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Host of Laws Go Into Effect On Tuesday
Daily Herald
by Billy Hesterman
May 8, 2012

Beginning today it will be state law that all students enrolled in Utah's public education system recite the Pledge of Allegiance daily in the classroom.

The law comes from a bill, Senate Bill 223, passed by Utah's Legislature during the 2012 session and joins a host of other bills that go into effect today. Despite the bill going into law, the bill's sponsor and the state office of education expect that most school districts will wait until the new school year, beginning in the fall, for the actual implementation of the law.

"I think the plan for most school districts and charter schools is to begin reciting the pledge daily when the new school year begins," explained Carol Lear, legislative director for Utah's state office of education.

"Making it at the end of the year would be ineffective and be sort of messy."

The bill, which Sen. Aaron Osmond, R-South Jordan, sponsored, changes Utah's practice of having only elementary students recite the pledge each day to having all students in elementary, middle and high school preform the recitation daily. Previously middle and high school students were required by law to state the pledge at the beginning of each week.

The new law states that students are to be instructed once a year that participation in the Pledge of Allegiance is voluntary and that students should be respectful of those who opt to not recite the pledge.

Students are to be led by a fellow classmate in the activity. Teachers are to assign the student who leads the class in the pledge on a rotating basis. The law does not require teachers to recite the pledge.

Another change coming to Utah's school system this year is an alteration to how teachers and school administrators are evaluated.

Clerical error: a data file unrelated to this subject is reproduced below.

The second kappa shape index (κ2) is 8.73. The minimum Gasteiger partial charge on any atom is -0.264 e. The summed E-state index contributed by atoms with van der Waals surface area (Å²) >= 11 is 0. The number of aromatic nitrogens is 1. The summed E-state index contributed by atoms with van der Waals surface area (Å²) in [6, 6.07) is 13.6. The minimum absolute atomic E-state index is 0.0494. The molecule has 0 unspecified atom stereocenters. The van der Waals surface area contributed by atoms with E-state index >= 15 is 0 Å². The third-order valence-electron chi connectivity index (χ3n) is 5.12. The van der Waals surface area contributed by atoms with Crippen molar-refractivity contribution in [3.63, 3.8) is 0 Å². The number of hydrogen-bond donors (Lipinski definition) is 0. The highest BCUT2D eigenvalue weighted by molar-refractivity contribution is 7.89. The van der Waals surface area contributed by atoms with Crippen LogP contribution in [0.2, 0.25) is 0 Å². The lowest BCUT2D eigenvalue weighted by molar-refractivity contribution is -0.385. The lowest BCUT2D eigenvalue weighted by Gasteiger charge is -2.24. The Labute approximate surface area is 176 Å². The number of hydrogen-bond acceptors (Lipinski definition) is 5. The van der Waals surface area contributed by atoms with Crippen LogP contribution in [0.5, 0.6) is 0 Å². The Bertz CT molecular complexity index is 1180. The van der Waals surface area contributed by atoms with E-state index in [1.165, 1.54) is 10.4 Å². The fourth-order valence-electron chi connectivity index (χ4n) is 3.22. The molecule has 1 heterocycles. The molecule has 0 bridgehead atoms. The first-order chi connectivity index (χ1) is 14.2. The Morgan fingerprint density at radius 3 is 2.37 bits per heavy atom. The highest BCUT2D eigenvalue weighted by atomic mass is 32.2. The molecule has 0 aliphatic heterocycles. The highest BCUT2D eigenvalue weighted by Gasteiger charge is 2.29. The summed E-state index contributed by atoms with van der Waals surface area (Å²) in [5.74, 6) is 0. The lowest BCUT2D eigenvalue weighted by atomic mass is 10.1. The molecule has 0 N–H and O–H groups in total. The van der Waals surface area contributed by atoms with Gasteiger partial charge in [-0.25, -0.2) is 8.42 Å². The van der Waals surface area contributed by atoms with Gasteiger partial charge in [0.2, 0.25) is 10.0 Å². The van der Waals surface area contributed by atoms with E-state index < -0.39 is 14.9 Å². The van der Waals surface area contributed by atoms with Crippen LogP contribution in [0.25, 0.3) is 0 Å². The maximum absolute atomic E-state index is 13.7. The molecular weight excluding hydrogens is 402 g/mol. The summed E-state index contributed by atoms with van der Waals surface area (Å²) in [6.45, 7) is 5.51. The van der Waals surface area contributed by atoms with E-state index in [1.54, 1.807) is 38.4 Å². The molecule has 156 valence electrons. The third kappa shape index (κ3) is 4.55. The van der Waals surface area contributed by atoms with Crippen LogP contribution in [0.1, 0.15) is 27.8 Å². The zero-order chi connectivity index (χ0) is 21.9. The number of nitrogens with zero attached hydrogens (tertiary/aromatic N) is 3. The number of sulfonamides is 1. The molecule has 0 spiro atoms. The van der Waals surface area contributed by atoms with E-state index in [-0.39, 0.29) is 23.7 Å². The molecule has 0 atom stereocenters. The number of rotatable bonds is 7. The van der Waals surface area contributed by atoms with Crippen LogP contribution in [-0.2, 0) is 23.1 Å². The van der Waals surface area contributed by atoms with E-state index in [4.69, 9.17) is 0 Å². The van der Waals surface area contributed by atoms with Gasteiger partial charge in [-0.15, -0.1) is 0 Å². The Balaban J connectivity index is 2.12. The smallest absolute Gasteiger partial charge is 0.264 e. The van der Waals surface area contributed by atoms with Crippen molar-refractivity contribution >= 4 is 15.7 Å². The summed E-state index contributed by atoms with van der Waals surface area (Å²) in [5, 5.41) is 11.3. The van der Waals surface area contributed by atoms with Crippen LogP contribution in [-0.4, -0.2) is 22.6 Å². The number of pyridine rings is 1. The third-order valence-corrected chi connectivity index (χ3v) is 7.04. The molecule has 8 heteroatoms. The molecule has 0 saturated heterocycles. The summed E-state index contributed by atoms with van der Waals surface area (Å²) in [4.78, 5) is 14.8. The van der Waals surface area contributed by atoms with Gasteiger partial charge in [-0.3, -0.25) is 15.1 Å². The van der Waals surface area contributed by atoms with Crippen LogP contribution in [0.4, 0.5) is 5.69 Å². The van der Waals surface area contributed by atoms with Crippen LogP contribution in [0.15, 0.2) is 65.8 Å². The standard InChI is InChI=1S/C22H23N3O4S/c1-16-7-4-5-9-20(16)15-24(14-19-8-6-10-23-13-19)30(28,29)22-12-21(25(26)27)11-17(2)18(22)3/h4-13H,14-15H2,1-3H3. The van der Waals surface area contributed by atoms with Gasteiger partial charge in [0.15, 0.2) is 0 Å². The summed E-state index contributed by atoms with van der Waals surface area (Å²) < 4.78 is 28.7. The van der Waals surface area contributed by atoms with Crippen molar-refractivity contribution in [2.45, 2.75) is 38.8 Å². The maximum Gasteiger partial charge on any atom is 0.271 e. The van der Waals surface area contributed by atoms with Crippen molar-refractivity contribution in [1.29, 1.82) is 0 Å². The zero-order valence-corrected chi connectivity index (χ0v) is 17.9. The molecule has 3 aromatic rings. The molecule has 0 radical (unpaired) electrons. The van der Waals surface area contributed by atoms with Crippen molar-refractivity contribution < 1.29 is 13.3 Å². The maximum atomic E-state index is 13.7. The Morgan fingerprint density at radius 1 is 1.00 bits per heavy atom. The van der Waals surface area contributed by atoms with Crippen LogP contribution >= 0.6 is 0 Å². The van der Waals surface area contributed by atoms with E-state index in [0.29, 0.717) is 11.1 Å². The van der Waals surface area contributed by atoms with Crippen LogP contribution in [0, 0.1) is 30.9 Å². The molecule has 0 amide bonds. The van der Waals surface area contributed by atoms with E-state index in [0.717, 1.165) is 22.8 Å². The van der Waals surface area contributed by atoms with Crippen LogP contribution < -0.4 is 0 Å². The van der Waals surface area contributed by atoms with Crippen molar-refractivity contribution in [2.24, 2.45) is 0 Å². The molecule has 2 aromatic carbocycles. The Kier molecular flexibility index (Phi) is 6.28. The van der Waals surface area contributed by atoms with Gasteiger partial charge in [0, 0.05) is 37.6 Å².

Senate Bill 64, which passed with only one dissenting vote in each body, updates the evaluation system used in the public education system. The law mandates that principals are to be evaluated yearly on their abilities and accomplishments.

"We want to have a higher level of accountability with the leadership in our public school system," Osmond, the bill's sponsor, said. "We are saying it is time for us to raise the bar."

The new law, which was supported by the UEA and the state school board, creates a yearly evaluation for school administrators. According to Osmond, administrators only have evaluations about every four years.
The bill changes how administrators' pay is determined, with the new law requiring that their pay will be partially based on their performance. Principals will be evaluated on their leadership skills, student progress indicators, competence and consistency in completing teacher evaluations and local school district criteria.

"We feel like this is going to move the needle, in terms of quality of education, in the right direction," Kory Holdaway, UEA's government relations director, said.

The bill also gives districts more control on termination of teachers than they have had in the past. Administrators will have more control on terminating employment of teachers who receive poor evaluations.

Other notable bills that go into effect today include a law that extends the wait time for a woman seeking an abortion in Utah from 24 hours to 72 hours. Another law will increase the bounty the state pays hunters for killing coyotes, which lawmakers hope will better protect Utah's deer population. The Legislature also changed Utah's fireworks law to adjust the legal period to ignite fireworks to three days before and after July 4 and July 24 holidays; the old period to ignite fireworks went from June 26 to July 26.

Also going into effect will be the so-called Lonnie Johnson law. The bill was created to close a loophole that allowed accused child rapist and convicted sex offender Lonnie Johnson to remain a free man. Johnson has avoided trial because he has been deemed mentally incompetent and not a danger to society. The new law will allow prosecutors to attempt to get Johnson under the supervision of the state.




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